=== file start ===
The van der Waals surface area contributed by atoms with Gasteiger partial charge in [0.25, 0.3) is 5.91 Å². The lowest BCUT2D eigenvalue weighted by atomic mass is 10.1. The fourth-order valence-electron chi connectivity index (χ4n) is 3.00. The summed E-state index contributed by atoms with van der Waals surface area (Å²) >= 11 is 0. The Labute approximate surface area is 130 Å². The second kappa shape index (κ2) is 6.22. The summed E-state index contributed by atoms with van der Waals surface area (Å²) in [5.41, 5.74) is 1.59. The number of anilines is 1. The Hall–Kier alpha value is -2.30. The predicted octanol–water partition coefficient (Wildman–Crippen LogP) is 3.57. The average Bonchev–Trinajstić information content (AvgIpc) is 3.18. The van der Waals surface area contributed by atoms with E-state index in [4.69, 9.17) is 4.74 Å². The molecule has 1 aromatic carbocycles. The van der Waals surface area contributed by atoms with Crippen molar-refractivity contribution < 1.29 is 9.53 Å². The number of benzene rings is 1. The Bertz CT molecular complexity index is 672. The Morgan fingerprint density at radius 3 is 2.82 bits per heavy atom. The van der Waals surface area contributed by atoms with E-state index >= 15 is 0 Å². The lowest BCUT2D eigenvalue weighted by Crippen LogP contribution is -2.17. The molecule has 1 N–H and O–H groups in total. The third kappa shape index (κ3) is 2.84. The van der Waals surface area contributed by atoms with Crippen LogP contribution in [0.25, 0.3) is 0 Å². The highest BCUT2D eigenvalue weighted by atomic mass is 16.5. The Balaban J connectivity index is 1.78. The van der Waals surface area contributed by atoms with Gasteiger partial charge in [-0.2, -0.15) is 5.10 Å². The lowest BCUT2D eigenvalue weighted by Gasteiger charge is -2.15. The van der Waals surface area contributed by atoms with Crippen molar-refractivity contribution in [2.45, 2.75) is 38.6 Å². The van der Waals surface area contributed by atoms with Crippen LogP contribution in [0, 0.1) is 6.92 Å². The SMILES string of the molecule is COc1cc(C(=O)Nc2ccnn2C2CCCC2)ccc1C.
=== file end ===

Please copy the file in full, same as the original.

The van der Waals surface area contributed by atoms with Gasteiger partial charge in [0.25, 0.3) is 5.91 Å². The lowest BCUT2D eigenvalue weighted by atomic mass is 10.1. The fourth-order valence-electron chi connectivity index (χ4n) is 3.00. The summed E-state index contributed by atoms with van der Waals surface area (Å²) >= 11 is 0. The Labute approximate surface area is 130 Å². The second kappa shape index (κ2) is 6.22. The summed E-state index contributed by atoms with van der Waals surface area (Å²) in [5.41, 5.74) is 1.59. The number of anilines is 1. The Hall–Kier alpha value is -2.30. The predicted octanol–water partition coefficient (Wildman–Crippen LogP) is 3.57. The average Bonchev–Trinajstić information content (AvgIpc) is 3.18. The van der Waals surface area contributed by atoms with E-state index in [4.69, 9.17) is 4.74 Å². The molecule has 1 aromatic carbocycles. The van der Waals surface area contributed by atoms with Crippen molar-refractivity contribution < 1.29 is 9.53 Å². The number of benzene rings is 1. The Bertz CT molecular complexity index is 672. The Morgan fingerprint density at radius 3 is 2.82 bits per heavy atom. The van der Waals surface area contributed by atoms with E-state index >= 15 is 0 Å². The lowest BCUT2D eigenvalue weighted by Crippen LogP contribution is -2.17. The molecule has 1 N–H and O–H groups in total. The third kappa shape index (κ3) is 2.84. The van der Waals surface area contributed by atoms with Crippen LogP contribution in [0.25, 0.3) is 0 Å². The highest BCUT2D eigenvalue weighted by atomic mass is 16.5. The Balaban J connectivity index is 1.78. The van der Waals surface area contributed by atoms with Gasteiger partial charge in [-0.2, -0.15) is 5.10 Å². The lowest BCUT2D eigenvalue weighted by Gasteiger charge is -2.15. The van der Waals surface area contributed by atoms with Crippen molar-refractivity contribution in [2.45, 2.75) is 38.6 Å². The van der Waals surface area contributed by atoms with Crippen LogP contribution in [0, 0.1) is 6.92 Å². The SMILES string of the molecule is COc1cc(C(=O)Nc2ccnn2C2CCCC2)ccc1C.